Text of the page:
REUTERS | Shamil Zhumatov

Employment highlights: December 2016

As the Brexit case rumbled on in the Supreme Court, with a decision expected early in the New Year, the House of Lords Library published a briefing paper on leaving the EU and the Bar Council Brexit working group published “The Brexit Papers” to help the government assess the most pressing legal concerns arising from the UK government’s decision to withdraw from the EU. For information on the process of Brexit and the protection of employment rights following Brexit, see What to expect in employment law: Brexit.

In a timely decision for anyone whose holiday season is not complete without a discussion of the legal pitfalls of Christmas parties, the High Court has held that a company was not vicariously liable when the managing director assaulted an employee during a drinking session after the office party.

In a case concerning survivor’s pensions for same-sex partners, the ECJ has disagreed with the Advocate General’s opinion, and held that there was no discrimination based on sexual orientation or age where the spouse of the deceased member was unable to benefit because of a “death-bed marriage” restriction in the pension scheme rules. The couple could not have married any earlier because UK law at the time did not permit same-sex marriages.

The Court of Appeal allowed an appeal against an order striking out a claim by four police officers relating to the Metropolitan Police Commissioner’s conduct in litigation in which the officers had been witnesses. The court held that it was arguable that the Commissioner owed the officers a duty of care not to sacrifice their interests and reputation without good reason.

There were several interesting judgements from the EAT, including a decision that medical evidence is not required as a matter of law when claiming personal injury in a discrimination case, although it is usually advisable. In a whistleblowing claim, the EAT considered the grey area in which an allegation might also be a disclosure of information, but went on to hold that an employee’s belief that her manager’s actions were wrong or contrary to industry guidelines did not necessarily amount to belief in a breach of a “legal obligation”. The EAT upheld a decision that a bishop had not unlawfully discriminated by refusing a priest the necessary license to work as a  hospital chaplain because he had married his same-sex partner. Compliance with the Church’s doctrine on same-sex marriage amounted to an occupational requirement. In another case, the EAT gave guidance as to how tribunals should deal with costs applications against impecunious claimants whose earning capacity may have the capacity to improve.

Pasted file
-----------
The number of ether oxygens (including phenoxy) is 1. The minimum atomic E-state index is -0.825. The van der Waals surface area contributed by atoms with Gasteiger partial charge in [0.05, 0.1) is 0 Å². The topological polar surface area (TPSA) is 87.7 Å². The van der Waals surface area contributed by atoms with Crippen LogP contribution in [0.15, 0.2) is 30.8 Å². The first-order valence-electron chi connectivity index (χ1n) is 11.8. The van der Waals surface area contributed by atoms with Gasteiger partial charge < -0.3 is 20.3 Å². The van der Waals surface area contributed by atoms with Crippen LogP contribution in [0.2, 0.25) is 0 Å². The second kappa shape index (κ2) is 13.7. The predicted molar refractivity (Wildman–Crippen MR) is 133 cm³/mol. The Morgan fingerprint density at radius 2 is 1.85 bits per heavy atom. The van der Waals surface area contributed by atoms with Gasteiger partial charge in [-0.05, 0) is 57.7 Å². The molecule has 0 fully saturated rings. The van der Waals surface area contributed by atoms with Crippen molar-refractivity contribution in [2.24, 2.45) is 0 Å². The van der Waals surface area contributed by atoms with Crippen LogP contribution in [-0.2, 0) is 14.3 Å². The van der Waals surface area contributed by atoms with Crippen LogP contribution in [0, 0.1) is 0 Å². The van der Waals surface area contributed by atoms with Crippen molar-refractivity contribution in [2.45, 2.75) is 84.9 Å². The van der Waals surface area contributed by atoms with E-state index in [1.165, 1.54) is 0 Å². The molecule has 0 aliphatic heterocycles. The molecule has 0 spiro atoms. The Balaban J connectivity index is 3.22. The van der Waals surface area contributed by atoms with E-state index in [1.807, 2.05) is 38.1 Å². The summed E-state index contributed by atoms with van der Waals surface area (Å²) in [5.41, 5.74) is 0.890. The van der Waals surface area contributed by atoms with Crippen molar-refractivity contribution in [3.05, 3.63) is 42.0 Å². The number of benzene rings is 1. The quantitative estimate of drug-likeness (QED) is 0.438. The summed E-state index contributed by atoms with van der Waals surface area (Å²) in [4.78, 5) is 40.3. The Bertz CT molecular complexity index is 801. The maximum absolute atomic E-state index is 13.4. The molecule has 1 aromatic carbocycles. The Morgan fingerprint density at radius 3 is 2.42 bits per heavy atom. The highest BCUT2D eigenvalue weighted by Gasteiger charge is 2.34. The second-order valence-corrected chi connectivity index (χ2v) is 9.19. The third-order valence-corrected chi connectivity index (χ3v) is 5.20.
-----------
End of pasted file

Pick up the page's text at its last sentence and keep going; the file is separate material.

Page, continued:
The final draft of the gender pay gap regulations was published and will come into force on 6 April 2017. The Government Equalities Office also published its response to the recent consultation on the draft regulations. A new online platform was launched to enable the public to view the gender pay gap by occupation.

The draft Finance Bill 2017 was published. Key provisions for employment lawyers include: changes to the taxation of termination payments, changes to salary sacrifice payments and the removal of tax reliefs associated with employee shareholder status. The government also announced increases to statutory maternity, paternity, adoption and sick pay to apply from April 2017.

There were further developments in relation to the Trade Union Act 2016. Draft regulations were published defining “important public services” for the purposes of the additional ballot threshold in section 3 of the Act, and draft revised codes of practice on industrial action ballots and picketing were published. The Welsh Assembly also announced plans to consult on changes to the Trade Union Act 2016 in relation to devolved areas such as public services.

The Code of Practice (English Language Requirements for Public Sector Workers) Regulations 2016 bring into force, on 22 December, the code of practice on part 7 of the Immigration Act 2016, which requires public-sector workers in customer-facing roles to speak fluent English (or in Wales, English or Welsh).

BEIS and MoJ launched a consultation on reforming the employment tribunal system, which sets out proposals for reform of the employment tribunals and the EAT, including digitising the whole claims process. BEIS published a Green Paper on corporate governance reform, and announced a review of modern employment practices, which ties in with the Green Paper. The review is expected to take six months. The Work and Pensions Committee has also launched an inquiry into self employment and the gig economy.

In the news, it was reported that Hermes drivers had been ordered to work “mandatory” Sundays, auto-enrolment caused private sector pension scheme membership to rise to  88% in 2015, the number of agency workers is set to reach one million by 2020Amazon workplace practices are under the spotlight, the TUC published a racism survey, the government review of employment tribunal fees is still not finalised, and the DWP has issued new guidance for GPs on the Fit for Work service.

In our blog, Sarah Chilton discusses how to manage unperforming partners and prevent the mishandling of partner exists, Matthew Ramsey discusses the significance of the language used to describe gender identity in the workplace and Talia Barsam looks at anonymity in employment tribunals.

Next month

Key developments to look out for in January 2017.

For recent and forthcoming developments, don’t forget What to expect in employment law, Case tracker and Legislation tracker.

2 Dr Johnson’s Buildings Practical Law Employment Sophia Stapleton Mark Tarran Monthly digest

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